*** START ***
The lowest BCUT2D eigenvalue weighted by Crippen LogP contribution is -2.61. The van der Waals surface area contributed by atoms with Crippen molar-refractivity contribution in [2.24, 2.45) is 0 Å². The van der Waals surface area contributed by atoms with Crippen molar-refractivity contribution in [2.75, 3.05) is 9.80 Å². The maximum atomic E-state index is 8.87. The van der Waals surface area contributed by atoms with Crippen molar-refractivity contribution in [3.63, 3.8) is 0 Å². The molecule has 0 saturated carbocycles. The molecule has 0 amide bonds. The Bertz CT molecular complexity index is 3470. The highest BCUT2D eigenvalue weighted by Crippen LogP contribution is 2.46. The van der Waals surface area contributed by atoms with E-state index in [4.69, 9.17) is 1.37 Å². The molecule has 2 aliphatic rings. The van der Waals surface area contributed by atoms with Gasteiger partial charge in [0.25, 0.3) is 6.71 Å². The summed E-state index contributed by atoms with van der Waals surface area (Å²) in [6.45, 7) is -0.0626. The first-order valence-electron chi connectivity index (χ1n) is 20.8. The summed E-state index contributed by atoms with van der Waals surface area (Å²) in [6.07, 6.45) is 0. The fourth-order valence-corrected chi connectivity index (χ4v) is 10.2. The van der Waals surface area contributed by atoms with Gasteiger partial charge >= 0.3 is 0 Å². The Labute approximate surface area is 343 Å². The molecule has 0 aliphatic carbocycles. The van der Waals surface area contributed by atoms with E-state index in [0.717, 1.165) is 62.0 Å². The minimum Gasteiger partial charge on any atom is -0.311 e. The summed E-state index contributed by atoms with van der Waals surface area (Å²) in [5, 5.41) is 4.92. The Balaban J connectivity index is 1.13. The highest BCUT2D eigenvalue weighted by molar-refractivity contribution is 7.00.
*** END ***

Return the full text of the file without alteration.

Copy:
The lowest BCUT2D eigenvalue weighted by Crippen LogP contribution is -2.61. The van der Waals surface area contributed by atoms with Crippen molar-refractivity contribution in [2.24, 2.45) is 0 Å². The van der Waals surface area contributed by atoms with Crippen molar-refractivity contribution in [2.75, 3.05) is 9.80 Å². The maximum atomic E-state index is 8.87. The van der Waals surface area contributed by atoms with Crippen molar-refractivity contribution in [3.63, 3.8) is 0 Å². The molecule has 0 saturated carbocycles. The molecule has 0 amide bonds. The Bertz CT molecular complexity index is 3470. The highest BCUT2D eigenvalue weighted by Crippen LogP contribution is 2.46. The van der Waals surface area contributed by atoms with E-state index in [4.69, 9.17) is 1.37 Å². The molecule has 2 aliphatic rings. The van der Waals surface area contributed by atoms with Gasteiger partial charge in [0.25, 0.3) is 6.71 Å². The summed E-state index contributed by atoms with van der Waals surface area (Å²) in [6.45, 7) is -0.0626. The first-order valence-electron chi connectivity index (χ1n) is 20.8. The summed E-state index contributed by atoms with van der Waals surface area (Å²) in [6.07, 6.45) is 0. The fourth-order valence-corrected chi connectivity index (χ4v) is 10.2. The van der Waals surface area contributed by atoms with Gasteiger partial charge >= 0.3 is 0 Å². The Labute approximate surface area is 343 Å². The molecule has 0 aliphatic carbocycles. The van der Waals surface area contributed by atoms with E-state index in [0.717, 1.165) is 62.0 Å². The minimum Gasteiger partial charge on any atom is -0.311 e. The summed E-state index contributed by atoms with van der Waals surface area (Å²) in [5, 5.41) is 4.92. The Balaban J connectivity index is 1.13. The highest BCUT2D eigenvalue weighted by molar-refractivity contribution is 7.00.